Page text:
|Meaning of name||"Kobeinn's Island"|
Southwards from the eastern edge of the Horse of Copinsay. Copinsay lighthouse is on the high ground in the distance.
Copinsay shown within Orkney
|OS grid reference|
|Area||73 hectares (0.28 sq mi)|
|Area rank||170 |
|Highest elevation||64 metres (210 ft)|
|Sovereign state||United Kingdom|
|Council area||Orkney Islands|
Copinsay Lighthouse in 2005
|Year first constructed||1915|
|Tower shape||cylindrical tower with balcony and lantern|
|Markings / pattern||white tower, black lantern, ochre trim|
|Tower height||16 metres (52 ft)|
|Focal height||39 metres (128 ft)|
|Light source||solar power|
|Range||21 nautical miles (39 km; 24 mi)|
|Managing agent||Royal Society for the Protection of Birds  |
|Heritage||Site of Special Scientific Interest|
Copinsay (Old Norse: Kolbeinsey) is one of the Orkney Islands in Scotland, lying off the east coast of the Orkney Mainland. The smaller companion island to Copinsay is called the Horse of Copinsay and lies to the north east to the main island. The island is now uninhabited and managed as a bird reserve. Copinsay is also home to a lighthouse.
For many generations, prior to the final inhabitants moving to the Mainland in 1958, Copinsay was full of life; the large, double storey farmhouse and behind it the Steading (or farm buildings) for the farm tenants, a school with a schoolteacher and up to three lighthouse keepers' families.
There is also an ancient burial site on the island.
In the earlier part of the 20th century, a weekly postal service provided contact with the Mainland and fortnightly shopping trips to Deerness, allowing for weather. The farm boasted working horses, cattle and sheep - all of which had to be transported on the "coo" or "cow" boat. Birds' eggs provided a good supplement to the islanders' diet, and men were lowered over the cliffs on a special rope, or rowed out to the Horse to bring back this addition.
Pigs were loosed in the spring on the Horse for many years - feeding on the bird eggs - transported across the sound by boat.
Many interesting facts and accounts of life on Copinsay are still retold in the Deerness Community, with many members still remembering when the island was still home to loved ones.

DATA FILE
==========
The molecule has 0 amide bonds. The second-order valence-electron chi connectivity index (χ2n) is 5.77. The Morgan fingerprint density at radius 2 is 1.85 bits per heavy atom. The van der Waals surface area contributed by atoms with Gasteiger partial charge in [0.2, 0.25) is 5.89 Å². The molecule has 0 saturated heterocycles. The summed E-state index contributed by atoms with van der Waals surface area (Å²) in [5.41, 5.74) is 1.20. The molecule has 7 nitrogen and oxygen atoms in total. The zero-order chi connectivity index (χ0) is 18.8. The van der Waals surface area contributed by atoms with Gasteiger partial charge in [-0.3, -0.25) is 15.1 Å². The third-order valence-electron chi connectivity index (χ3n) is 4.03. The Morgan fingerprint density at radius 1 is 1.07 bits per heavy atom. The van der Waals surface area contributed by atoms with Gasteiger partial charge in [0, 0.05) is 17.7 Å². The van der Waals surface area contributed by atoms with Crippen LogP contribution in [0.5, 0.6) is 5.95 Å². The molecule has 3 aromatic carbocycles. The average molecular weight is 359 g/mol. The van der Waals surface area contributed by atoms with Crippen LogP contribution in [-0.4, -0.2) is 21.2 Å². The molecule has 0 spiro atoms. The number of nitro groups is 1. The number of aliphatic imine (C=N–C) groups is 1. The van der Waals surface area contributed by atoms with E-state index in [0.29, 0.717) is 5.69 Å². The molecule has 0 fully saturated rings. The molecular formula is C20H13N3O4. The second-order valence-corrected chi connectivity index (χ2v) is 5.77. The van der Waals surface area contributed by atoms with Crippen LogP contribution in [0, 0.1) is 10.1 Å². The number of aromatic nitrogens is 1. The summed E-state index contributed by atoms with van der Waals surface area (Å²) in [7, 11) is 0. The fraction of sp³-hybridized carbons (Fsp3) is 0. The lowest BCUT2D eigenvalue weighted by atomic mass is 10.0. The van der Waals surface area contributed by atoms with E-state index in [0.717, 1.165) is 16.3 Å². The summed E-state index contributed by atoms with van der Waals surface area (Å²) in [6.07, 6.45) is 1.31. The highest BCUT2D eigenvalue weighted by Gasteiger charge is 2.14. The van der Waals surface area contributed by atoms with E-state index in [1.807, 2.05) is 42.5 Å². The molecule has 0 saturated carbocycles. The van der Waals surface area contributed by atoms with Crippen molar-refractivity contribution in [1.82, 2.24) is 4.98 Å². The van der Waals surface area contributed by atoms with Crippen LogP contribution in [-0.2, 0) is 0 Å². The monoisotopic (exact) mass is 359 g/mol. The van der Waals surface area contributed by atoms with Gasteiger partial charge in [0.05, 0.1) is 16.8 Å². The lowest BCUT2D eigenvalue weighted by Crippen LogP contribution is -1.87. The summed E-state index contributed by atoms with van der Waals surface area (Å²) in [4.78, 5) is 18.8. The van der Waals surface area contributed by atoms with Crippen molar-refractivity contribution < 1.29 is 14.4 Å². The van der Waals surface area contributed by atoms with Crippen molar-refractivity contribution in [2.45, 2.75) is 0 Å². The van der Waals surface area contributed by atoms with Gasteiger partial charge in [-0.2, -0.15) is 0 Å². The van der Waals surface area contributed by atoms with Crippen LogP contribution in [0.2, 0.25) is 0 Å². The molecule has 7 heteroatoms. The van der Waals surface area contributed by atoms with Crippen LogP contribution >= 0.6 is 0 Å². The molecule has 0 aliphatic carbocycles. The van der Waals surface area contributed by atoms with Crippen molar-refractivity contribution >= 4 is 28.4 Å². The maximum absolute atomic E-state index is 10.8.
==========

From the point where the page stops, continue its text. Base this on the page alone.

The island was bought by the ornithology charity, the RSPB in 1972 in memory of the naturalist James Fisher. Although Copinsay today is uninhabited, some fields are still farmed at the behest of the RSPB, to try provide suitable conditions for Corncrake, so the patch work of yesteryear is returning to the island, even though the people have not. Together with the three adjacent three islets (Corn Holm, Ward Holm and Black Holm), it is designated a Special Protection Area (SPA) under the European Union directive on the Conservation of Wild Birds due to the unimproved grassland vegetation and sheer sandstone cliffs providing ideal breeding ledges for seabirds. There is a large colony of grey seals on the island. They usually pup in November each year. Puffins can be seen during July on the adjacent holms.
Edwin Muir, a famous poet
- Area and population ranks: there are c. 300 islands over 20 ha in extent and 93 permanently inhabited islands were listed in the 2011 census.
- 2001 UK Census per List of islands of Scotland
- Haswell-Smith, Hamish (2004). The Scottish Islands. Edinburgh: Canongate. ISBN 978-1-84195-454-7.
- Get-a-map (Map). Ordnance Survey.
- Anderson, Joseph (Ed.) (1893) Orkneyinga Saga. Translated by Jón A. Hjaltalin & Gilbert Goudie. Edinburgh. James Thin and Mercat Press (1990 reprint). ISBN 0-901824-25-9
- Pedersen, Roy (January 1992) Orkneyjar ok Katanes (map, Inverness, Nevis Print)
- Copinsay The Lighthouse Directory. University of North Carolina at Chapel Hill. Retrieved 25 May 2016
- Copinsay Northern Lighthouse Board. Retrieved 25 May 2016
- "Copinsay Brownie". Retrieved 2008-01-06.
- "Copinsay reserve". RSPB.
- "Copinsay SPA description". JNCC.
|Wikimedia Commons has media related to Copinsay.|